the gated dirt road) and Trap Pond yesterday morning. Despite the raw, overcast 
morning, new arrivals were making their presence known. 



Along the trail leading downriver from Phillips Landing I had several 
Prothonotary and Yellow-throated Warblers, RE and WE Vireos, GC Flycatchers and 
a female RB Grosbeak. Some winter birds included a RB Nuthatch (otherwise 
absent this winter), a late Junco, and a male Purple Finch singing away. 



Along the dirt road and around the field, quite a few firsts of the season, 
including both Summer and Scarlet Tanagers, BH, WE, and RE Vireos, Wood Thrush,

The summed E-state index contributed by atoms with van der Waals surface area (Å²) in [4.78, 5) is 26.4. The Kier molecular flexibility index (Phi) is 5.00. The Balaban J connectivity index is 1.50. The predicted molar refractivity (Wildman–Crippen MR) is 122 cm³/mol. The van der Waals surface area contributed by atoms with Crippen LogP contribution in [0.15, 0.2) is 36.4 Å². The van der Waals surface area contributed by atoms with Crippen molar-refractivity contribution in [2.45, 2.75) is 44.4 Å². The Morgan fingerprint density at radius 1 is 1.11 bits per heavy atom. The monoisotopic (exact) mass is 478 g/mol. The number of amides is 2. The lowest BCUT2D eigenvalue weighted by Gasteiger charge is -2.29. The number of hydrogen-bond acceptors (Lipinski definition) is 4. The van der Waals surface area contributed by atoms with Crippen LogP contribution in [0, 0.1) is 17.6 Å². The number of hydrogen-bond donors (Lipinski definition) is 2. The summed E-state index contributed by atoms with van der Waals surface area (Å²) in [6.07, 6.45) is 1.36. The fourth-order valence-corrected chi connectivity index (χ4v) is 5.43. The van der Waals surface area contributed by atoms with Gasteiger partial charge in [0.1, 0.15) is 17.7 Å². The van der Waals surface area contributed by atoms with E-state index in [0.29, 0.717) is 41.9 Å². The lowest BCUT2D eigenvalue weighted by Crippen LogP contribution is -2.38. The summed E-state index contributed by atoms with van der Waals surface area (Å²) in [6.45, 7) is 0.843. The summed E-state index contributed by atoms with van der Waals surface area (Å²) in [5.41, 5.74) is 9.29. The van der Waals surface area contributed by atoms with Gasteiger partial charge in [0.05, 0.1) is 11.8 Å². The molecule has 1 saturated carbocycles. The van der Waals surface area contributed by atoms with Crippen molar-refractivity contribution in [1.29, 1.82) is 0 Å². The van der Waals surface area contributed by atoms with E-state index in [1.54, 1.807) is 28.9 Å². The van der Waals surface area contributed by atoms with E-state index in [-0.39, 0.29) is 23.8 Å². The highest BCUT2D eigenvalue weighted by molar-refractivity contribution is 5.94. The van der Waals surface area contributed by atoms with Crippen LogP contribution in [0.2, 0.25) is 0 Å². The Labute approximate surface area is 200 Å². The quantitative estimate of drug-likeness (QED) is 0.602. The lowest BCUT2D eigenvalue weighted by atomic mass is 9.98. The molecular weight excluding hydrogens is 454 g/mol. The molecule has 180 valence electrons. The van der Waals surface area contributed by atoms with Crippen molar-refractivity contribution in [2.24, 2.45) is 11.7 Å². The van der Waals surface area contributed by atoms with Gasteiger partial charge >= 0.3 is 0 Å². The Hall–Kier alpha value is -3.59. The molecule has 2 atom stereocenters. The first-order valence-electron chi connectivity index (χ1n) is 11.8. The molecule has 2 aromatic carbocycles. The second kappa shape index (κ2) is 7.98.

two calling YB Cuckoos, E Kingbird, and in the warbler department the best 
birds were Worm-eating Warbler and an early Blue-winged Warbler. I had a 
vociferous adult RH Woodpecker. Finally, a dozen Pine Siskins were seen to 
acknowledge the un-fair weather. 



Arrived at Trap Pond in the late morning, just in time for a brief sleet 
shower. Only regulars there, but these include some good birds like 
Yellow-throated and Prothonotary Warbler, L Waterthrush, and a pair of YT 
Vireos. 



David Fees

Seaford, DE
Subject: Ruby-throated Hummingbird
From: Alissa Kegelman <alissakegelman AT GMAIL.COM>
Date: Sun, 26 Apr 2015 10:00:19 -0400
We had our first of the season, male Ruby-throated Hummingbird this morning.
This may be earlier than some years but the first one usually arrives when
our Redbud tree is in bloom.

Alissa Kegelman
Wilmington, DE
Subject: Brandywine Creek Results
From: Andrew Ednie <ednieap AT VERIZON.NET>
Date: Sat, 25 Apr 2015 19:27:31 -0400
Birders,